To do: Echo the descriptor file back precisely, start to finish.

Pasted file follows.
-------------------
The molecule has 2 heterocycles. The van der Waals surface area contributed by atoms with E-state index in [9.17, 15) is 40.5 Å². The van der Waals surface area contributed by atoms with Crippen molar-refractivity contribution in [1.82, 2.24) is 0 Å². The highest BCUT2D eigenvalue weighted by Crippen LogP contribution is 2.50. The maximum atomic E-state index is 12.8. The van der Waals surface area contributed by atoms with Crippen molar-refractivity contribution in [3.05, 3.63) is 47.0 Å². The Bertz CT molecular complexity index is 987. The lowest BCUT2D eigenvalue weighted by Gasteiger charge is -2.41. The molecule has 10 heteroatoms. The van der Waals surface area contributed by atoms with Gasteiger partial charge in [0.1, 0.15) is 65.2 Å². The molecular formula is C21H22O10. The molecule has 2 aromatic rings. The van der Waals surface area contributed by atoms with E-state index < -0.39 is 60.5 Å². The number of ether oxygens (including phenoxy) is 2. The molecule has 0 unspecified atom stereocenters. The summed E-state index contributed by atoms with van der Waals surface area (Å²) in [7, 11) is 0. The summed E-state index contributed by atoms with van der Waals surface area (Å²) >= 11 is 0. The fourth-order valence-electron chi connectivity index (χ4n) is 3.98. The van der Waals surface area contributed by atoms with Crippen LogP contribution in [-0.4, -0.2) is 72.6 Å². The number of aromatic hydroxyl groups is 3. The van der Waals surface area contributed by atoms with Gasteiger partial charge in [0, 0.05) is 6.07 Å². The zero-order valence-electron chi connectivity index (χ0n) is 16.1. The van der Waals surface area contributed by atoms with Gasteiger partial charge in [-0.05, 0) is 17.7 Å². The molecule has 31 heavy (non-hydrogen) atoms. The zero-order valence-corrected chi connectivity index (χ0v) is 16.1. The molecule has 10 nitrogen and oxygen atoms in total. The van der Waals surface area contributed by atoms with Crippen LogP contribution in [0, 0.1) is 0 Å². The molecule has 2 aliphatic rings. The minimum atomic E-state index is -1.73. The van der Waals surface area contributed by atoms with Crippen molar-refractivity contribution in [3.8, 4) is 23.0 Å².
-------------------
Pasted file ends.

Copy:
The molecule has 2 heterocycles. The van der Waals surface area contributed by atoms with E-state index in [9.17, 15) is 40.5 Å². The van der Waals surface area contributed by atoms with Crippen molar-refractivity contribution in [1.82, 2.24) is 0 Å². The highest BCUT2D eigenvalue weighted by Crippen LogP contribution is 2.50. The maximum atomic E-state index is 12.8. The van der Waals surface area contributed by atoms with Crippen molar-refractivity contribution in [3.05, 3.63) is 47.0 Å². The Bertz CT molecular complexity index is 987. The lowest BCUT2D eigenvalue weighted by Gasteiger charge is -2.41. The molecule has 10 heteroatoms. The van der Waals surface area contributed by atoms with Gasteiger partial charge in [0.1, 0.15) is 65.2 Å². The molecular formula is C21H22O10. The molecule has 2 aromatic rings. The van der Waals surface area contributed by atoms with E-state index < -0.39 is 60.5 Å². The number of ether oxygens (including phenoxy) is 2. The molecule has 0 unspecified atom stereocenters. The summed E-state index contributed by atoms with van der Waals surface area (Å²) in [7, 11) is 0. The summed E-state index contributed by atoms with van der Waals surface area (Å²) >= 11 is 0. The fourth-order valence-electron chi connectivity index (χ4n) is 3.98. The van der Waals surface area contributed by atoms with Crippen LogP contribution in [-0.4, -0.2) is 72.6 Å². The number of aromatic hydroxyl groups is 3. The van der Waals surface area contributed by atoms with Gasteiger partial charge in [0, 0.05) is 6.07 Å². The zero-order valence-electron chi connectivity index (χ0n) is 16.1. The van der Waals surface area contributed by atoms with Gasteiger partial charge in [-0.05, 0) is 17.7 Å². The molecule has 31 heavy (non-hydrogen) atoms. The zero-order valence-corrected chi connectivity index (χ0v) is 16.1. The molecule has 10 nitrogen and oxygen atoms in total. The van der Waals surface area contributed by atoms with Crippen LogP contribution in [0, 0.1) is 0 Å². The molecule has 2 aliphatic rings. The minimum atomic E-state index is -1.73. The van der Waals surface area contributed by atoms with Crippen molar-refractivity contribution in [3.8, 4) is 23.0 Å².